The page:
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Gumbo Live - Scott & Jit

Lee Ramsay
Lee Ramsay (former) Head of Innovation

Regular readers of our blog will have read about the work we have done in the past with GumboLive, a creative millennial think-tank based in New Orleans that helps to stimulate original thought on client briefs. In January Gumbo played host to Alex Moore and Rhian Withers, two young talents from our London office, who spent a month in New Orleans working to enhance our client briefs from inside the Gumbo HQ. Read about their experience here.

The exchange was hugely successful, with invaluable outcomes for our clients who saw their campaigns transformed by the new way of working. So the natural outcome was to continue this style of immersion with two more willing members of our team.

Step forward Scott Bilbe and Jit Patel.

The Gumbo concept is that inspiration can come from anywhere and anyone and, rather than sitting in our office in Farringdon, it is crucial that we keep our eyes open, expose ourselves to as much innovation, opportunity and inspiration as possible so we can find that original, untapped niche that will work for our client. 

How Gumbo influences our work

We don’t just work on briefs for client campaigns but also compile creative ideas for new business pitches and for prospects, so the brands we get to brainstorm around are many and varied.

Having a dedicated Gumbo team based at Initiative ensures we do not become encumbered with previous client experiences. We are not confined to the boundaries of what we know the client likes – or doesn’t. We can think laterally and creatively, without being hindered by the knowledge that this client prefers, for example, a certain form of media, or has traditionally only used offline as opposed to online. Having fresh eyes and minds on a project is the essence of what Gumbo was set up to offer.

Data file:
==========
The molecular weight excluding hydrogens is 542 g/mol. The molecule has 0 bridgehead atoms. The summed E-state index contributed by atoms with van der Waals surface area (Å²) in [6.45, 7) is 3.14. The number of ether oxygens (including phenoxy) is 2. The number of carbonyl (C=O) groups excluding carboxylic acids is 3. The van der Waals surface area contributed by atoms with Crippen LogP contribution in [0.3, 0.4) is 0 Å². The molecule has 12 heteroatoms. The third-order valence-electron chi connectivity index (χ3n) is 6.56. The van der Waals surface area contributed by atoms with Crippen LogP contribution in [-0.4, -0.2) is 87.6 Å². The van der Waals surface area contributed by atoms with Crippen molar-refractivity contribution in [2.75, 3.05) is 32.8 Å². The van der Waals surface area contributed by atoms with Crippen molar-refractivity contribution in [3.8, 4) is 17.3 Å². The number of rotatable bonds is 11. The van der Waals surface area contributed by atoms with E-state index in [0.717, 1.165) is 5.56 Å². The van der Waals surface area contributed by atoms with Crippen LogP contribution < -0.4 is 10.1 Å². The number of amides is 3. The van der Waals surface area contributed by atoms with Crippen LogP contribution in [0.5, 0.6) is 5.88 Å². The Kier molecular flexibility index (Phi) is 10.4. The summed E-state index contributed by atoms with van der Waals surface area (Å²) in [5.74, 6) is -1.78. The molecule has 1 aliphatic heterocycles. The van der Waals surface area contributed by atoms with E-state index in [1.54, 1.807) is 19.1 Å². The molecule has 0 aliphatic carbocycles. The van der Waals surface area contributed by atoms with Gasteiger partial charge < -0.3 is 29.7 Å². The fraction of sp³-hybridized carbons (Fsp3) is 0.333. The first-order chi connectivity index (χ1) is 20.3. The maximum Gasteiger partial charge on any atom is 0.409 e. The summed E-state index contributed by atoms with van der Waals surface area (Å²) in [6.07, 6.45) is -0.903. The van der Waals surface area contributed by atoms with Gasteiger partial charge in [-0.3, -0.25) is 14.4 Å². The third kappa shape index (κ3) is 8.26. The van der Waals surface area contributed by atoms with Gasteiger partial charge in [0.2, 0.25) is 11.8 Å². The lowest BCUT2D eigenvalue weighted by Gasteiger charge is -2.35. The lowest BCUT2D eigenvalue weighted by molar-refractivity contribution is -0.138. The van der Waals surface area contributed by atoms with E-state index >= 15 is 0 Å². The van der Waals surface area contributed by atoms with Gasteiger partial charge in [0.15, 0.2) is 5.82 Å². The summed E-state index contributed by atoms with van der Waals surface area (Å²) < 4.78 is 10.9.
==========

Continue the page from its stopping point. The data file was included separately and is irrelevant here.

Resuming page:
The trigger for a new Gumbo project is when the campaign team comes to us with a brief: these briefs can be just a paragraph or even a single key sentence can often send us down the path of our best ideas as we remain unhindered by detail and specifics.

So far our search for insights has taken us to the Museum of Childhood, where we discovered we are all still just big kids; our search for new environmental technology led us to the Museum of Design; and the Society of Genealogists library helped us to ignite the excitement of looking into the past at our roots and culture.

Insights

An Insight is the first thing we turn to. With a limit of 21 words, an Insight will outline a client objective.

The word limit here is crucial. It means the Insights and Ideas are punchy and easily digestible yet informative. In short, they live up to Initiative’s mantra of FBDS: Fast, Brave, Decisive, and Simple. Keeping to the word limit is, we have found, an art form in itself.

Blackjacks

Jit and I create an average of 15 Blackjacks which we will then present to the client team – or the pitch team if we are working on new business.

Working on more of a localised scale, rather than being based in New Orleans across the ocean from our clients and colleagues, has helped us to receive more detailed and constructive feedback. Reading through ideas together in the same room as the client means there is nowhere to hide. Feedback that is good, bad or even ugly is all welcomed. We can handle it and if it means we come back with better ideas and insights for a brand then everyone's a winner. Egos are left at the door and the work is all the better for it.

Sparks

From this we then work up around three or four Blackjacks into Sparks, a one-page document that takes us deeper into the details of the execution and delivery.

 A second round of feedback takes place with the client. Here we flesh out all aspects of the Spark and answer any questions. There is nothing better than seeing your ideas played out across activation and strategic execution!

Yes, some of our ideas are off the mark, but for every idea that goes the distance and becomes a campaign, or helps win us a piece of new business, this innovation new approach lives on.”